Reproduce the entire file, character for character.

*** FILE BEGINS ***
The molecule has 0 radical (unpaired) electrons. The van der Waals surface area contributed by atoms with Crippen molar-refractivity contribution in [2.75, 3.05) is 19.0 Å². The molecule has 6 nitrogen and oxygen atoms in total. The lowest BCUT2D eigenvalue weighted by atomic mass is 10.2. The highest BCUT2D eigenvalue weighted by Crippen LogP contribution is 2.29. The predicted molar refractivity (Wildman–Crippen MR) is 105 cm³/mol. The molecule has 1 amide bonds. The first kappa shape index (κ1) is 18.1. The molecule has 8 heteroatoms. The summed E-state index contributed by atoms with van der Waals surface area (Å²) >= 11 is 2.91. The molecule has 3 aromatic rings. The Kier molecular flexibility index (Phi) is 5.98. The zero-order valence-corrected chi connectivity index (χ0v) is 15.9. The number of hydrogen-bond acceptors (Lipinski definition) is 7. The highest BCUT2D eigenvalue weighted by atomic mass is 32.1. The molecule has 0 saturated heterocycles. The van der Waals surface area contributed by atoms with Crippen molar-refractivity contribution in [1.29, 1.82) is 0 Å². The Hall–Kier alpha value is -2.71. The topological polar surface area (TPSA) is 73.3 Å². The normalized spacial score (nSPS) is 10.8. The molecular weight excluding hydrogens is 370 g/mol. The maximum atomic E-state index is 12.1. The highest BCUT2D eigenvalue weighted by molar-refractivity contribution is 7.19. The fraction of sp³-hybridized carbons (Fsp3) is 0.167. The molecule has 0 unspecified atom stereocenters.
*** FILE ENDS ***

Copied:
The molecule has 0 radical (unpaired) electrons. The van der Waals surface area contributed by atoms with Crippen molar-refractivity contribution in [2.75, 3.05) is 19.0 Å². The molecule has 6 nitrogen and oxygen atoms in total. The lowest BCUT2D eigenvalue weighted by atomic mass is 10.2. The highest BCUT2D eigenvalue weighted by Crippen LogP contribution is 2.29. The predicted molar refractivity (Wildman–Crippen MR) is 105 cm³/mol. The molecule has 1 amide bonds. The first kappa shape index (κ1) is 18.1. The molecule has 8 heteroatoms. The summed E-state index contributed by atoms with van der Waals surface area (Å²) >= 11 is 2.91. The molecule has 3 aromatic rings. The Kier molecular flexibility index (Phi) is 5.98. The zero-order valence-corrected chi connectivity index (χ0v) is 15.9. The number of hydrogen-bond acceptors (Lipinski definition) is 7. The highest BCUT2D eigenvalue weighted by atomic mass is 32.1. The molecule has 0 saturated heterocycles. The van der Waals surface area contributed by atoms with Crippen molar-refractivity contribution in [1.29, 1.82) is 0 Å². The Hall–Kier alpha value is -2.71. The topological polar surface area (TPSA) is 73.3 Å². The normalized spacial score (nSPS) is 10.8. The molecular weight excluding hydrogens is 370 g/mol. The maximum atomic E-state index is 12.1. The highest BCUT2D eigenvalue weighted by molar-refractivity contribution is 7.19. The fraction of sp³-hybridized carbons (Fsp3) is 0.167. The molecule has 0 unspecified atom stereocenters.